Power soccer helps remove limits for disabled youth
St. Cloud Times
WAITE PARK, Minn. - Riley Johnson moves constantly.
After sitting at the dinner table for a couple of minutes, the 8-year-old pops out of his chair and begins to pace around the Johnsons' kitchen.
In many ways, the Discovery Elementary School third-grader is as active as any of the neighborhood kids who live nearby in Waite Park.
But when he goes out to play, he relies on a power wheelchair.
Riley was born with arthrogryposis, a disability that reduces the movement of his joints and limits the use of his arms and legs.
It also limited his opportunities to play competitive sports - until Power Soccer arrived in Minnesota.
"It gives Riley the opportunity to stay athletic-minded," said Kim Johnson, Riley's mother.
She is the Power Soccer coordinator for Roll With It, a St. Cloud nonprofit organization that organizes wheelchair athletics.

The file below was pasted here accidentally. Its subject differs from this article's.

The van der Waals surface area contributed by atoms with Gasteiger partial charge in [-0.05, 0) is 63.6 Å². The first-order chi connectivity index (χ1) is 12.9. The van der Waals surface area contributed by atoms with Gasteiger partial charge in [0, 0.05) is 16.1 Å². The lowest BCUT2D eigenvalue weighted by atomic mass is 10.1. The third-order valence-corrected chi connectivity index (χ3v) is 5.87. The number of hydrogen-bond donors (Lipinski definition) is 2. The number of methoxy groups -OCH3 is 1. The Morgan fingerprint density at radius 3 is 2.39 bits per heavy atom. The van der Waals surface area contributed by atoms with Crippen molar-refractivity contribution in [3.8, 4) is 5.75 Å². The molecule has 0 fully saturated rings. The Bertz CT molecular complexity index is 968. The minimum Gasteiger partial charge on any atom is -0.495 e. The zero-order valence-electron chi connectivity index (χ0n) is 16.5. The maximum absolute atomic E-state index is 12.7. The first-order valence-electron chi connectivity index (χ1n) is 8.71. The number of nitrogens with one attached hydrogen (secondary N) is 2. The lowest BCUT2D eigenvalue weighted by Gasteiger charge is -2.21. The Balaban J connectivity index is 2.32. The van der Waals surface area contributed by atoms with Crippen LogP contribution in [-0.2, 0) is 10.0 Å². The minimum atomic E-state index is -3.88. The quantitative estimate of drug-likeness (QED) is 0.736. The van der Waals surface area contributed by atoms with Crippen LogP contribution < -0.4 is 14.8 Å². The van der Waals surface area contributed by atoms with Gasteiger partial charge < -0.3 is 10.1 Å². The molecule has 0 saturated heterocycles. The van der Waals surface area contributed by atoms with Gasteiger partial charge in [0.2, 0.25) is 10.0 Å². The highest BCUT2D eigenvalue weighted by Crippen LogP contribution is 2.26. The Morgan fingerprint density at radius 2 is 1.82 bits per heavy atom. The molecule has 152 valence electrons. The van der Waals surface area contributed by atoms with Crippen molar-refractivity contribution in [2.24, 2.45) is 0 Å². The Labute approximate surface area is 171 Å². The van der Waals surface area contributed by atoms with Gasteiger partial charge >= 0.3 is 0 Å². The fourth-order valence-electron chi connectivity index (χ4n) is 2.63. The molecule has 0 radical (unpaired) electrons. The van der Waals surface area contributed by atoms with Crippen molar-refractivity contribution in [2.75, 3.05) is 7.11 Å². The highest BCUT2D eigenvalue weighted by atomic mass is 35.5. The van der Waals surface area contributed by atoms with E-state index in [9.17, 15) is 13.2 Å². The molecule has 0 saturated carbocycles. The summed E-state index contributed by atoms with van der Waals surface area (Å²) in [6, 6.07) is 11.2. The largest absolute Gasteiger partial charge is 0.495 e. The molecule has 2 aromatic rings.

"It's a great opportunity for anyone in power chairs who wants to keep active," she said.
Roll With It already offers wheelchair basketball and is hoping to add wheelchair softball.
The program also has bought the necessary equipment for Power Soccer - but, as Johnson explains, one last element is needed for the sport to take off in Central Minnesota.
"Now we just need the people to join," Johnson said.
The fast-paced game brings together boys and girls of any age and with various disabilities to play an altered version of soccer.
The sport matches two four-person teams in a 40-minute game played on a regulation basketball court.
The object of the game is to move an oversized soccer ball - almost three times the size of a regulation ball - into the other team's goal.
Unlike most sports for people with disabilities, Power Soccer is specialized for power wheelchair users. That includes people with quadriplegia, multiple sclerosis, cerebral palsy, head trauma, stroke and other disabilities.
The Johnsons first heard about the game through Courage Center, a group of Minnesota medical rehabilitation facilities.